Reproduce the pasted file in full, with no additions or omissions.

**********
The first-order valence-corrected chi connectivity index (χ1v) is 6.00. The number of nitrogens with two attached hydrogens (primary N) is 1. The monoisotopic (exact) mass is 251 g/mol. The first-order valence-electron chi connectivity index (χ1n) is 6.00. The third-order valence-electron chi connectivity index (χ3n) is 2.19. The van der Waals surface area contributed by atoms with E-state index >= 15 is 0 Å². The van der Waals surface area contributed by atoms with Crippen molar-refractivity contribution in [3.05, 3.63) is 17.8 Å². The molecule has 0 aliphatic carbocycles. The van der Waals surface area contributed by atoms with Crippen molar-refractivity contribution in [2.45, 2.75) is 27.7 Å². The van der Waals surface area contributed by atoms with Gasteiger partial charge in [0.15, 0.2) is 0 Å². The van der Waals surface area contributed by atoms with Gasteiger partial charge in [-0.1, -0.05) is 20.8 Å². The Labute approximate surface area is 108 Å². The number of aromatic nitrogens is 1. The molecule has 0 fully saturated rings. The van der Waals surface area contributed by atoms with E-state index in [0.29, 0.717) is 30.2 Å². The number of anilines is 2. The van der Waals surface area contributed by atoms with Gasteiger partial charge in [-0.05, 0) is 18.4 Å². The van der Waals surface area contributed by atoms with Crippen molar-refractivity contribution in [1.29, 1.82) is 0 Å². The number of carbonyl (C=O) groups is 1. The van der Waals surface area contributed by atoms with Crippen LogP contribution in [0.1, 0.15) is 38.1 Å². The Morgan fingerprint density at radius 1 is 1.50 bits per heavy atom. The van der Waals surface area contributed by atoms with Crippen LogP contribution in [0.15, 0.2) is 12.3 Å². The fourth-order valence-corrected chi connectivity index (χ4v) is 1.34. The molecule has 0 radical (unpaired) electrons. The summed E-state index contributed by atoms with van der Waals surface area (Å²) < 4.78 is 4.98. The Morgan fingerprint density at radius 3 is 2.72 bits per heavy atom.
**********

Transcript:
The first-order valence-corrected chi connectivity index (χ1v) is 6.00. The number of nitrogens with two attached hydrogens (primary N) is 1. The monoisotopic (exact) mass is 251 g/mol. The first-order valence-electron chi connectivity index (χ1n) is 6.00. The third-order valence-electron chi connectivity index (χ3n) is 2.19. The van der Waals surface area contributed by atoms with E-state index >= 15 is 0 Å². The van der Waals surface area contributed by atoms with Crippen molar-refractivity contribution in [3.05, 3.63) is 17.8 Å². The molecule has 0 aliphatic carbocycles. The van der Waals surface area contributed by atoms with Crippen molar-refractivity contribution in [2.45, 2.75) is 27.7 Å². The van der Waals surface area contributed by atoms with Gasteiger partial charge in [0.15, 0.2) is 0 Å². The van der Waals surface area contributed by atoms with Gasteiger partial charge in [-0.1, -0.05) is 20.8 Å². The Labute approximate surface area is 108 Å². The number of aromatic nitrogens is 1. The molecule has 0 fully saturated rings. The van der Waals surface area contributed by atoms with E-state index in [0.29, 0.717) is 30.2 Å². The number of anilines is 2. The van der Waals surface area contributed by atoms with Gasteiger partial charge in [-0.05, 0) is 18.4 Å². The van der Waals surface area contributed by atoms with Crippen molar-refractivity contribution in [1.29, 1.82) is 0 Å². The number of carbonyl (C=O) groups is 1. The van der Waals surface area contributed by atoms with Crippen LogP contribution in [0.1, 0.15) is 38.1 Å². The Morgan fingerprint density at radius 1 is 1.50 bits per heavy atom. The van der Waals surface area contributed by atoms with Crippen LogP contribution in [0.15, 0.2) is 12.3 Å². The fourth-order valence-corrected chi connectivity index (χ4v) is 1.34. The molecule has 0 radical (unpaired) electrons. The summed E-state index contributed by atoms with van der Waals surface area (Å²) < 4.78 is 4.98. The Morgan fingerprint density at radius 3 is 2.72 bits per heavy atom.